The boarding had been completed and the flight was being readied for take off. A flight attendant requested the lady, seated in the first row to give her handbag, as it had to be placed on the overhead rack. The passenger probably in her eighties and travelling alone, clutched her bag and firmly refused. It was only after a great deal of persuasion and an assurance that the bag would be kept safely within her range of vision, that she consented to the arrangement.
After I came home, I narrated the incident to my mother who is almost of the same age and who, as an intrepid traveller, is an expert at negotiating airports in wheelchairs. She could immediately empathise. She said that she also held out against such rules quoted by flight attendants. To her, the handbag is the most trustworthy travelling companion.
Women and their bags have an organic relationship.The handbag is an accessory, a style statement and an ideology. The statues of a prominent leader proclaim the universal principle that a woman and her bag cannot be parted. Whether it's worn on the shoulder or on the crook of the arm, firmly clasped in the fist or slung on the back, every bag has a brag quotient. But more importantly, it dispenses money, medicines, notepads pens, keys, hair brushes, biscuits - all the essentials. That explains why it's necessary armoury for women as they leave their homes.
The curious thing about bags is that they mould themselves to the style of the person who owns them. Every degree of orderliness or messiness is accommodated. Even when neglected, they spring surprises, rather like a magician's hat. During the eventful days of the note ban, coins lying unnoticed at the bottom of the bag acquired a life and shone like never before. Sometimes, things considered lost surface from hidden corners as if a faithful assistant had kept it there for you.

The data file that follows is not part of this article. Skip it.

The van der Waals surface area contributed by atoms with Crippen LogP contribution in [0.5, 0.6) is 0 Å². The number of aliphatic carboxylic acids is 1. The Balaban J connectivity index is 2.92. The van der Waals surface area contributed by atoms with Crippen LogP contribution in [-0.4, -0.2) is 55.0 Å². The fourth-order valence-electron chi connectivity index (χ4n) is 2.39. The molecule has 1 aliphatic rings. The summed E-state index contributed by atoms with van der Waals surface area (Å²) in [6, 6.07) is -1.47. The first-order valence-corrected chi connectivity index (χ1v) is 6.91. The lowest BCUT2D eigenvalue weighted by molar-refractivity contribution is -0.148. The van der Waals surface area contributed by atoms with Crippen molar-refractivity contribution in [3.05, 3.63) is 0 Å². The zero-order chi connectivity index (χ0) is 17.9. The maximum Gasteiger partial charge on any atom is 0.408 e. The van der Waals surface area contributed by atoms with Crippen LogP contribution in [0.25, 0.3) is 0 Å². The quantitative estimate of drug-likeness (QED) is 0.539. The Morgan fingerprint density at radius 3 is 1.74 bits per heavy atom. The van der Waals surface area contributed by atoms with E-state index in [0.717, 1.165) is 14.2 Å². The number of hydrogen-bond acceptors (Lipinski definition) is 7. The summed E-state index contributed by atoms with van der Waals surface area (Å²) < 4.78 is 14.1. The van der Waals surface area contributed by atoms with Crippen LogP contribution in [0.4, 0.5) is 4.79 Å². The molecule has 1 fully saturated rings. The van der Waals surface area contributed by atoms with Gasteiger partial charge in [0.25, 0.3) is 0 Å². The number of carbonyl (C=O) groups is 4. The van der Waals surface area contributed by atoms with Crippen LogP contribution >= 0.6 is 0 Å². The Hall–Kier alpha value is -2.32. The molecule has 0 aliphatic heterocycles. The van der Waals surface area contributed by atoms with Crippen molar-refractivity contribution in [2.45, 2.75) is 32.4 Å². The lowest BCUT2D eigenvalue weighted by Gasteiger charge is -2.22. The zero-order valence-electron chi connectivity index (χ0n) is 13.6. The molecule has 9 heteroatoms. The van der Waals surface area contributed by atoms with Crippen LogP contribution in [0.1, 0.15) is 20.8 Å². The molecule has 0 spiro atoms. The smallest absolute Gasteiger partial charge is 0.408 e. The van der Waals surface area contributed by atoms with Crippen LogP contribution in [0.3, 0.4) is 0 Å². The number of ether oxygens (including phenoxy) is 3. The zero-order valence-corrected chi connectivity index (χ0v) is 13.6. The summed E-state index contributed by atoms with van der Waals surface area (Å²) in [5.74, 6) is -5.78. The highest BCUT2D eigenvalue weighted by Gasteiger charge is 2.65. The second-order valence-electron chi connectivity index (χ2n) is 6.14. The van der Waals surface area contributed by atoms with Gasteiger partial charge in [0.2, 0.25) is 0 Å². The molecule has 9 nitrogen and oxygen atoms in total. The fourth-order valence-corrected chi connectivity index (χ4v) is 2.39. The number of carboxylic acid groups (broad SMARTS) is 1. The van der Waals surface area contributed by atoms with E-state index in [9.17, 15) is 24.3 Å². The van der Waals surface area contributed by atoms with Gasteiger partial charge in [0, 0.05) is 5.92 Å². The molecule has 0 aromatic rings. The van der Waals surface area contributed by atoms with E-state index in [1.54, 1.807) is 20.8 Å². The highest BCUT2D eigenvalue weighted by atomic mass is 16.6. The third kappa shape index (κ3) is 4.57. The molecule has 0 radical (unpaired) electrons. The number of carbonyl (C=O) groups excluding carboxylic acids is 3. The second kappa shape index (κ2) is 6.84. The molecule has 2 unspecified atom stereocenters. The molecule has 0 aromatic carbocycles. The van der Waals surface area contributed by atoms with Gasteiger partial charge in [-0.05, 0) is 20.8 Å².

My mother loves gifts of all kinds of bags, totes, clutches, slings which her children and grandchildren bring over. She probably has scores of bags, but can always find use for a new one. Her bags are perfectly organised. Some of them hold her bank passbooks, neatly folded plastic bags, trinkets worn and discarded by her grandchildren and even empty jewellery boxes.
Others hold chocolates though prohibited for a diabetic, an old newspaper preserved because she enjoyed an article, old photos and letters, neatly embroidered handkerchiefs, bits of ribbon, gift wraps retrieved for future use, safety pins and hair clips. And when there is nothing to be carefully put away, the smaller bags are fitted into the bigger ones.
I am not sure whether they are mere keepsakes or would be of any use but they are her bags of goodies. All said and done, with her bags packed, she is raring to go.